Omicron poses ‘very high’ risk but data on severity limited – Metro US

Omicron poses ‘very high’ risk but data on severity limited

SARS-CoV-2 samples are sequenced at Ohio State University in Columbus
SARS-CoV-2 samples are sequenced at Ohio State University in Columbus

GENEVA (Reuters) – The Omicron coronavirus variant, reported in more than 60 countries, poses a “very high” global risk, with some evidence that it evades vaccine protection but clinical data on its severity is limited, the World Health Organization says.

Considerable uncertainties surround Omicron, first detected last month in southern Africa and Hong Kong, whose mutations may lead to higher transmissibility and more cases of COVID-19 disease, the WHO said in a technical brief issued on Sunday.

“The overall risk related to the new variant of concern Omicron remains very high for a number of reasons,” it said, reiterating its first assessment of Nov. 29.

At least one patient has died in the United Kingdom after contracting the Omicron variant, British Prime Minister Boris Johnson said on Monday.

The WHO said there were early signs that vaccinated and previously infected people would not build enough antibodies to ward off an infection from Omicron, resulting in high transmission rates and “severe consequences”.

It is unclear whether Omicron is inherently more contagious than the globally dominant Delta variant, the WHO said.

Corroborating the WHO’s assessment, University of Oxford researchers published a lab analysis on Monday that registered a substantial fall in neutralising antibodies against Omicron in people who had had two doses of COVID-19 vaccine.

While the antibody defences from courses of AstraZeneca vaccine and BioNTech/Pfizer have been undermined, there is hope that T-cells, the second pillar of an immune response, can prevent severe disease by attacking infected human cells.


A number of vaccine recipients did not produce any measurable neutralising antibodies against Omicron, the Oxford researchers said. One of them, Matthew Snape, said it was not yet clear how pronounced the real-world decline in vaccine efficacy will be.

“We don’t know how much neutralising antibody is enough. We still haven’t really pinned down what is the threshold of protection,” Snape said, adding the best advice for the not-yet-vaccinated is to seek an initial course and for those vaccinated to get booster shots.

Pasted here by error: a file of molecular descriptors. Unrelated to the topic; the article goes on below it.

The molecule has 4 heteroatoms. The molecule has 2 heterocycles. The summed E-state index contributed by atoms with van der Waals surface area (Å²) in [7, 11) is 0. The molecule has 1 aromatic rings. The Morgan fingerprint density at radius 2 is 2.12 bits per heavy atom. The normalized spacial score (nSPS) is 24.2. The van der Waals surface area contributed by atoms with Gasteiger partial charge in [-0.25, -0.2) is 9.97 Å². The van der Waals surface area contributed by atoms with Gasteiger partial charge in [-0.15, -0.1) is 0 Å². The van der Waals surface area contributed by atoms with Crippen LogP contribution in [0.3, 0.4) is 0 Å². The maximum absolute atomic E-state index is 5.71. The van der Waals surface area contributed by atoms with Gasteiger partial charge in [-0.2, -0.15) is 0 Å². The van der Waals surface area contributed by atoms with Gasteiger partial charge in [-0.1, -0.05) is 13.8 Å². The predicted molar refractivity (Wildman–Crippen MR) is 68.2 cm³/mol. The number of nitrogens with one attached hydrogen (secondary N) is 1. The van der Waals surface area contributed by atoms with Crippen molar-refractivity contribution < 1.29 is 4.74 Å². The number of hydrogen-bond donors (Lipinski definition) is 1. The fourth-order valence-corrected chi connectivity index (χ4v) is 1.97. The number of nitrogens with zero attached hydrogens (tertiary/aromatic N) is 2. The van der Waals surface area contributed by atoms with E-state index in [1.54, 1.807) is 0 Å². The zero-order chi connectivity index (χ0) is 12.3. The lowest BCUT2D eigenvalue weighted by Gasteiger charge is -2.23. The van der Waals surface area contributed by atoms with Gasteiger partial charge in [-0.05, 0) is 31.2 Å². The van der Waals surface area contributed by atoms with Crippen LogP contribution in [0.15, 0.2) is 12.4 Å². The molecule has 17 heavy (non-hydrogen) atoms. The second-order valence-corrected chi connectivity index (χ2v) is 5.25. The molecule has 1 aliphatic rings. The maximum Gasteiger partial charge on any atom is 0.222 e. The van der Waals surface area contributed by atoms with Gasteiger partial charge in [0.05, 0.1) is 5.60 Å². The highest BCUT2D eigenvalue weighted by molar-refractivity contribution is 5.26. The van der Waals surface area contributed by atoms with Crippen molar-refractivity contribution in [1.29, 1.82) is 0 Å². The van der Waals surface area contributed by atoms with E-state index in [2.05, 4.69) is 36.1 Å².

The Oxford researchers said there was no evidence yet Omicron caused more severe disease.

Their findings were broadly in line with another lab analysis last week on the blood of twice-vaccinated individuals conducted by researchers at the Medical University of Innsbruck, Austria.

The analysis also registered a significant drop in antibodies reacting to Omicron, with many blood samples showing no response at all.

Both the Innsbruck and the Oxford teams said they would widen their research to those who had three vaccine shots.

Pfizer and BioNTech said last week that two shots of their vaccine may still protect against severe disease, because its mutations were unlikely to evade the T-cells’ response.

They also said a third booster shot restored a level of antibody protection against Omicron comparable to that conferred by a two-shot regimen against the original virus identified in China.

The WHO cited preliminary evidence that the number of people getting reinfected with the virus has increased in South Africa.

While early findings suggest that Omicron may be less severe than the Delta variant, more data is needed to determine whether Omicron is inherently less dangerous, it said.

“Even if the severity is potentially lower than for the Delta variant, it is expected that hospitalisations will increase as a result of increasing transmission. More hospitalisations can put a burden on health systems and lead to more deaths,” it said.

Further information was expected in coming weeks, it added, noting the time lag between infections and outcomes.

(Reporting by Stephanie Nebehay in Geneva, Ludwig Burger in Frankfurt, Editing by William Maclean, Robert Birsel and Barbara Lewis)